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PILE ON PLASTIC: Canadians are racking up big credit card debt

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As the Bank of Canada again moved aggressively in an attempt to bring inflation down by raising its benchmark interest rate on Wednesday, Canadians are loading up on their plastic.

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Credit card balances are skyrocketing as borrowing costs and the daily cost of everything remain at their highest level in 40 years.

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“Financial stress is becoming a reality for many more Canadians. Its impact on consumer credit is not only visible in everyday credit card spending, but also in other non-mortgage debt like car loans and lines of credit, where balances are on the rise.” , said Rebecca Oakes, Vice President. advanced analytics at Equifax Canada.

Credit card balances hit their highest level since the end of 2019.

According to Equifax, the biggest change in consumer credit balance is for those with lower credit scores, who may have a higher risk of missing payments.

“Credit card spending is at historically high levels,” Oakes added. “Strong consumer demand for credit cards means a competitive market for lenders. Consequently, the credit limits offered on the new cards are much higher than what we have seen in previous periods. »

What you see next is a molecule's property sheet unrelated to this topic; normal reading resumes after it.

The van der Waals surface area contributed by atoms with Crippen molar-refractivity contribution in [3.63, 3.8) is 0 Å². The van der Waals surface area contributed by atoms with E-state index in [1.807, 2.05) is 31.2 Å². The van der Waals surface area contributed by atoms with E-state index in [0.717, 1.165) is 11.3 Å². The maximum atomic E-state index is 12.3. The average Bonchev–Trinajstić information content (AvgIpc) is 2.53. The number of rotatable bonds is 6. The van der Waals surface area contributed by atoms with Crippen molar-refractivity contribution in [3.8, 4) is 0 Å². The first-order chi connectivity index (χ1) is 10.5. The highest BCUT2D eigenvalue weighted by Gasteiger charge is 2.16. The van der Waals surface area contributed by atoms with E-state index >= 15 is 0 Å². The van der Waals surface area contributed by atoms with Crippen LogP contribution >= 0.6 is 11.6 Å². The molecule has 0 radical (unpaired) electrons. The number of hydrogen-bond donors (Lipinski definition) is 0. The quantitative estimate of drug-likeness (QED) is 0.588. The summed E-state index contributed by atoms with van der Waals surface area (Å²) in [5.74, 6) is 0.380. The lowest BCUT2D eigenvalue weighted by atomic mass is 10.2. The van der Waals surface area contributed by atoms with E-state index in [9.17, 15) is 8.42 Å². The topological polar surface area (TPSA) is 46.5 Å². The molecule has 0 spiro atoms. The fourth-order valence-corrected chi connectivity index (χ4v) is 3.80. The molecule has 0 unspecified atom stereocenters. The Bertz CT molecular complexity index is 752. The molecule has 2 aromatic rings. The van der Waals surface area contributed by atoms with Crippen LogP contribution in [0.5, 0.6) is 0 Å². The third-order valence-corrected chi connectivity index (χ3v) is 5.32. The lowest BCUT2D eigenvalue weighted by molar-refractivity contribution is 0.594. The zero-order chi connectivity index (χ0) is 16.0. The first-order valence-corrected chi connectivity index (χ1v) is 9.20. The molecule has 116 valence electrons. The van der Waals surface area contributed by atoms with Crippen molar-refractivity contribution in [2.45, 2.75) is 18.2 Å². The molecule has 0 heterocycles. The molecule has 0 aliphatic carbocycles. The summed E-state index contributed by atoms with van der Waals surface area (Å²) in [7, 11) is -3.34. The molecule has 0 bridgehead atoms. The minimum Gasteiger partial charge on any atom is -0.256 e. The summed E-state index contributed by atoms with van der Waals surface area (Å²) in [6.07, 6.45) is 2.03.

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According to Equifax, the average credit limit on new cards is over $5,800 – the highest amount in seven years.

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The average amount spent monthly on a credit card was nearly $2,370 in the second quarter, up 22% from the same quarter in 2021.

From Jan. 1 to May 31, Canadians racked up about $10 billion more on credit cards held with chartered banks, bringing the total owed to at least $83 billion, Bank figures show. from Canada.

The rise stands in stark contrast to the general trend in 2020, when Canadians quickly paid off their credit cards while stuck at home and facing pandemic restrictions.

With most restrictions gone – and the economy and labor markets showing strength – demand continues to outstrip supply. Inflation stood at 7.6% in July.

Statistics Canada will release its next look at inflation in Canada on September 20. On Wednesday, the Bank of Canada raised its benchmark interest rate by 0.75% to 3.25%.

“Rapidly rising inflation and interest rates are clouding the economic outlook. Early indications from our data suggest financial stress is beginning to emerge,” Oakes said. “Canadians should continue to be mindful of their spending and their debts.”